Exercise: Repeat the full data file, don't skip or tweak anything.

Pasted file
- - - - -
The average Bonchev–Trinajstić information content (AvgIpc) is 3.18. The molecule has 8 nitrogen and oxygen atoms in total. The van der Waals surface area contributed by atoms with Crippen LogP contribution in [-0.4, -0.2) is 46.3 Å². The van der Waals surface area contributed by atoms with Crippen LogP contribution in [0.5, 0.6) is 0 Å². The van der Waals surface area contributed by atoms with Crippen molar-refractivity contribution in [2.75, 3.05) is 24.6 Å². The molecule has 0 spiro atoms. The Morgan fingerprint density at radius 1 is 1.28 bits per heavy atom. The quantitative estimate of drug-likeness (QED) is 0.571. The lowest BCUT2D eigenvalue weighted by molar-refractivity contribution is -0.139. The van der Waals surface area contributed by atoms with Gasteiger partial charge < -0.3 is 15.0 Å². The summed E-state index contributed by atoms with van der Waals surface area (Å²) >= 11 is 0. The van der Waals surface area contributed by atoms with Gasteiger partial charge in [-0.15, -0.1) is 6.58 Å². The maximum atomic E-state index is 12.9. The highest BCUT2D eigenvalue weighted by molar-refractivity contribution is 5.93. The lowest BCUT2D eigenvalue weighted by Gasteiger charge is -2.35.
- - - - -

The average Bonchev–Trinajstić information content (AvgIpc) is 3.18. The molecule has 8 nitrogen and oxygen atoms in total. The van der Waals surface area contributed by atoms with Crippen LogP contribution in [-0.4, -0.2) is 46.3 Å². The van der Waals surface area contributed by atoms with Crippen LogP contribution in [0.5, 0.6) is 0 Å². The van der Waals surface area contributed by atoms with Crippen molar-refractivity contribution in [2.75, 3.05) is 24.6 Å². The molecule has 0 spiro atoms. The Morgan fingerprint density at radius 1 is 1.28 bits per heavy atom. The quantitative estimate of drug-likeness (QED) is 0.571. The lowest BCUT2D eigenvalue weighted by molar-refractivity contribution is -0.139. The van der Waals surface area contributed by atoms with Gasteiger partial charge < -0.3 is 15.0 Å². The summed E-state index contributed by atoms with van der Waals surface area (Å²) >= 11 is 0. The van der Waals surface area contributed by atoms with Gasteiger partial charge in [-0.15, -0.1) is 6.58 Å². The maximum atomic E-state index is 12.9. The highest BCUT2D eigenvalue weighted by molar-refractivity contribution is 5.93. The lowest BCUT2D eigenvalue weighted by Gasteiger charge is -2.35.